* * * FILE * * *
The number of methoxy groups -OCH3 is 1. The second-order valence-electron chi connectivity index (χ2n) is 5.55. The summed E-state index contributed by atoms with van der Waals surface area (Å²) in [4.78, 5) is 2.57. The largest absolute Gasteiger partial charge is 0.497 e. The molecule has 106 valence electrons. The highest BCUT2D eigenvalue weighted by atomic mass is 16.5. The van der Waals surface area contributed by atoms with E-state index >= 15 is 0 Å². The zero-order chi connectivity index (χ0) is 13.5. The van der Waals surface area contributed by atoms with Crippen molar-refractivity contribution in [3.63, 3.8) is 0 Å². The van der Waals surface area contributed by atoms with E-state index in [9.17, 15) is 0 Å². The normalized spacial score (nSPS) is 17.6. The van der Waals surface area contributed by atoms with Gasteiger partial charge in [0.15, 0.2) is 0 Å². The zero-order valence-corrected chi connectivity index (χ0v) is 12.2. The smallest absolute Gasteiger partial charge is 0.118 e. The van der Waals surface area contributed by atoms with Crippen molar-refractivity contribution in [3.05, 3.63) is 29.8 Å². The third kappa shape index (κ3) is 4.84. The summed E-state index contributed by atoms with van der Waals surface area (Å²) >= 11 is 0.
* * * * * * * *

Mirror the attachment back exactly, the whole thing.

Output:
The number of methoxy groups -OCH3 is 1. The second-order valence-electron chi connectivity index (χ2n) is 5.55. The summed E-state index contributed by atoms with van der Waals surface area (Å²) in [4.78, 5) is 2.57. The largest absolute Gasteiger partial charge is 0.497 e. The molecule has 106 valence electrons. The highest BCUT2D eigenvalue weighted by atomic mass is 16.5. The van der Waals surface area contributed by atoms with E-state index >= 15 is 0 Å². The zero-order chi connectivity index (χ0) is 13.5. The van der Waals surface area contributed by atoms with Crippen molar-refractivity contribution in [3.63, 3.8) is 0 Å². The van der Waals surface area contributed by atoms with E-state index in [9.17, 15) is 0 Å². The normalized spacial score (nSPS) is 17.6. The van der Waals surface area contributed by atoms with Gasteiger partial charge in [0.15, 0.2) is 0 Å². The zero-order valence-corrected chi connectivity index (χ0v) is 12.2. The smallest absolute Gasteiger partial charge is 0.118 e. The van der Waals surface area contributed by atoms with Crippen molar-refractivity contribution in [3.05, 3.63) is 29.8 Å². The third kappa shape index (κ3) is 4.84. The summed E-state index contributed by atoms with van der Waals surface area (Å²) >= 11 is 0.